Joseph Murphy, Old Town.
Mrs. William Murray, Brewer.
Mrs. Alonzo P. Oakes, Bangor.
Miss Grace Sumner, Bangor.
Mrs. Charles Stover, Ellsworth. pi
F. E. Sweetzer, traveling salep"*1'^
Portland.
Miss Lizzie Ward, Bangor.
The Particulars.
Bar Harbor, Me., Aug. 7.—Twenty
persons were killed andi forty were
more or less severely injured as the re
sult of the breaking down of a ferry
slip at Mount Desert Ferry village Sun
day. The list of fatalities may be
greatly Increased, as many persons are
missing and it is feared that a number
of bodies are still at the bottom of
Frenchman's bay.
The Maine Central railroad had run
a big excursion from all points in
Maine Sunday on account of the pres
ence here of the warships. One train
load consisting of about 1,300 people had
Just arrived at Mount Desert Ferry and
a rush was made for the steamer Sap
pho, which was to bring the people to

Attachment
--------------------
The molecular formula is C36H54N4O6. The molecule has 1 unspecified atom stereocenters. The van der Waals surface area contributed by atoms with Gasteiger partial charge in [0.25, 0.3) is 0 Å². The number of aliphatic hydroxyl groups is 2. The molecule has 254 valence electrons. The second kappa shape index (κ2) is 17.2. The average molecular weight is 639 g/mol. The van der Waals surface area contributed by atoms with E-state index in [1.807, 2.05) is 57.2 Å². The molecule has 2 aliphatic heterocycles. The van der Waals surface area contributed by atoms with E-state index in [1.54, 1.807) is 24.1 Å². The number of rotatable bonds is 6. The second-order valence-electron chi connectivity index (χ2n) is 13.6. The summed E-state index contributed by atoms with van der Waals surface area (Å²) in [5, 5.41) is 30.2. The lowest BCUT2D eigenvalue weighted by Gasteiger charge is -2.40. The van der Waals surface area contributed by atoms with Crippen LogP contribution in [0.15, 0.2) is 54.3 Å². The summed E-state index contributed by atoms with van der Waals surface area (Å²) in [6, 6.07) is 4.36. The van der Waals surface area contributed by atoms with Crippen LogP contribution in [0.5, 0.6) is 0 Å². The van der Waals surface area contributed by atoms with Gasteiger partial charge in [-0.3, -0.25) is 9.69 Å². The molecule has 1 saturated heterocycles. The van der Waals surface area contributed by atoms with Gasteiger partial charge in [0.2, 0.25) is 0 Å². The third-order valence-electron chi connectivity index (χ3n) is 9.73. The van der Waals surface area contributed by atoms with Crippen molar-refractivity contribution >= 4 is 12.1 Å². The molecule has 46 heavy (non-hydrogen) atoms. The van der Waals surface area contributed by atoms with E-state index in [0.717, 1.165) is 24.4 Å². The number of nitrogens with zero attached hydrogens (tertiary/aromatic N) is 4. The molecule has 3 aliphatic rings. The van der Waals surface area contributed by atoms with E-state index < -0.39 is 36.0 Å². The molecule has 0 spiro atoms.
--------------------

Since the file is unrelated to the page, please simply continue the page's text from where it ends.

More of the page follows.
this village from the mainland. The
slip broke down under the mass of hu
manity and In an instant 200 people
were struggling helplessly in the water.
Twenty bodtes had been recovered by
evening and all have been identified.
The forty Injured are under skilled
medical care at the Hotel Bluffs. Of
these only cne, George S. Southard, of
Bangor, is thought to be fatally injured
from blows received in the mad strug
gle for life beneath the waters.
Bar Harbor is reached by tratn by a
branch of the Maine Central, running
from Bangor. At Mount Desert Ferry
is the terminus of the railroad, and
there steamers are taken for this city,
eight miles across Frenchman's bay.
The first excursion train yesterday
from Portland, Bangor and stations
along the main line reached the ferry
at 10:20 o'clock in the morning. Jupt
before the train arrived at the ferry the
excursionists learned that only about
a third could be accommodated on the
Sappho, and that the rest would have
to wait for later trips of the boat. Con
sequently, when the train came to the
ferry wharf there was a wild rush to
eventual death.
The people in front Jumped up over
the sides of the Sappho and clambered
on to the lower decks. A living, seeth
ing mass of 800 or 1,000 people was soon
struggling and pushing to get aboard.
The trainmen were powerless to stem
the mad race.
The entrance to the "boat was by a
narrow slip about thirty feet long and
ten feet wide It was supported at one
end by hinges and at the other by pul
ley chains. The tide was high and there
was the greatest possible strain on the
timbers of the slip.